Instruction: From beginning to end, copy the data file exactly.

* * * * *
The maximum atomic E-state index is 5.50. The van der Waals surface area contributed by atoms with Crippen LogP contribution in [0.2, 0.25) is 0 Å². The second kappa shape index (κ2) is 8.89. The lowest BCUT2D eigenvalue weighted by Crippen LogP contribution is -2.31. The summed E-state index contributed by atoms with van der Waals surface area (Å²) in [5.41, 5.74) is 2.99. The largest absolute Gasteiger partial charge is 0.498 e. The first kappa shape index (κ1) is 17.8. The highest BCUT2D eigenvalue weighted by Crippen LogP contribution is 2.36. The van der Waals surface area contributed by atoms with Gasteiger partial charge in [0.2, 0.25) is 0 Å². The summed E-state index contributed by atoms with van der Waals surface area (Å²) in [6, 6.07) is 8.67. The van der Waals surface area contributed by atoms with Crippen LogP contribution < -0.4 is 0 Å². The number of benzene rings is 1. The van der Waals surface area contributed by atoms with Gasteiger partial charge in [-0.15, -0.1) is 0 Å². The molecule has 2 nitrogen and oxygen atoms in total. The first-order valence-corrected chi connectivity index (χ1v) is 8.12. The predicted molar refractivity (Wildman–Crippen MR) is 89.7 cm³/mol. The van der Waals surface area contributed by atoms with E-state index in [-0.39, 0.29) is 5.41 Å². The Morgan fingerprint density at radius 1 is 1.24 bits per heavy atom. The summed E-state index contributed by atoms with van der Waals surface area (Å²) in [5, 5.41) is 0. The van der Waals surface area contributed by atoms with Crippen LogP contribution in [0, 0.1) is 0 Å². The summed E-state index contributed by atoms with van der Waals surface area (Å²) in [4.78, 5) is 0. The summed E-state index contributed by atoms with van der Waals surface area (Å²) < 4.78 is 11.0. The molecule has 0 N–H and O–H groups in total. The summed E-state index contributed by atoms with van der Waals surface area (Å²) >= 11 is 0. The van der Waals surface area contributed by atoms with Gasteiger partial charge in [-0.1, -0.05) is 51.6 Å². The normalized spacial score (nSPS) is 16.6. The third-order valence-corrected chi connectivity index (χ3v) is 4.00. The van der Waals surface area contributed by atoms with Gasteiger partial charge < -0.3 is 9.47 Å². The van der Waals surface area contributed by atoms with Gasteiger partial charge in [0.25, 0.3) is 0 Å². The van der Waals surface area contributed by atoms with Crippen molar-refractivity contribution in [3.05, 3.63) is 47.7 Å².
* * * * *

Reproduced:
The maximum atomic E-state index is 5.50. The van der Waals surface area contributed by atoms with Crippen LogP contribution in [0.2, 0.25) is 0 Å². The second kappa shape index (κ2) is 8.89. The lowest BCUT2D eigenvalue weighted by Crippen LogP contribution is -2.31. The summed E-state index contributed by atoms with van der Waals surface area (Å²) in [5.41, 5.74) is 2.99. The largest absolute Gasteiger partial charge is 0.498 e. The first kappa shape index (κ1) is 17.8. The highest BCUT2D eigenvalue weighted by Crippen LogP contribution is 2.36. The van der Waals surface area contributed by atoms with Gasteiger partial charge in [0.2, 0.25) is 0 Å². The summed E-state index contributed by atoms with van der Waals surface area (Å²) in [6, 6.07) is 8.67. The van der Waals surface area contributed by atoms with Crippen LogP contribution < -0.4 is 0 Å². The number of benzene rings is 1. The van der Waals surface area contributed by atoms with Gasteiger partial charge in [-0.15, -0.1) is 0 Å². The molecule has 2 nitrogen and oxygen atoms in total. The first-order valence-corrected chi connectivity index (χ1v) is 8.12. The predicted molar refractivity (Wildman–Crippen MR) is 89.7 cm³/mol. The van der Waals surface area contributed by atoms with E-state index in [-0.39, 0.29) is 5.41 Å². The Morgan fingerprint density at radius 1 is 1.24 bits per heavy atom. The summed E-state index contributed by atoms with van der Waals surface area (Å²) in [5, 5.41) is 0. The van der Waals surface area contributed by atoms with Crippen LogP contribution in [0, 0.1) is 0 Å². The summed E-state index contributed by atoms with van der Waals surface area (Å²) in [4.78, 5) is 0. The summed E-state index contributed by atoms with van der Waals surface area (Å²) < 4.78 is 11.0. The molecule has 0 N–H and O–H groups in total. The summed E-state index contributed by atoms with van der Waals surface area (Å²) >= 11 is 0. The van der Waals surface area contributed by atoms with Gasteiger partial charge in [-0.1, -0.05) is 51.6 Å². The normalized spacial score (nSPS) is 16.6. The third-order valence-corrected chi connectivity index (χ3v) is 4.00. The van der Waals surface area contributed by atoms with Gasteiger partial charge < -0.3 is 9.47 Å². The van der Waals surface area contributed by atoms with Gasteiger partial charge in [0.25, 0.3) is 0 Å². The van der Waals surface area contributed by atoms with Crippen molar-refractivity contribution in [3.05, 3.63) is 47.7 Å².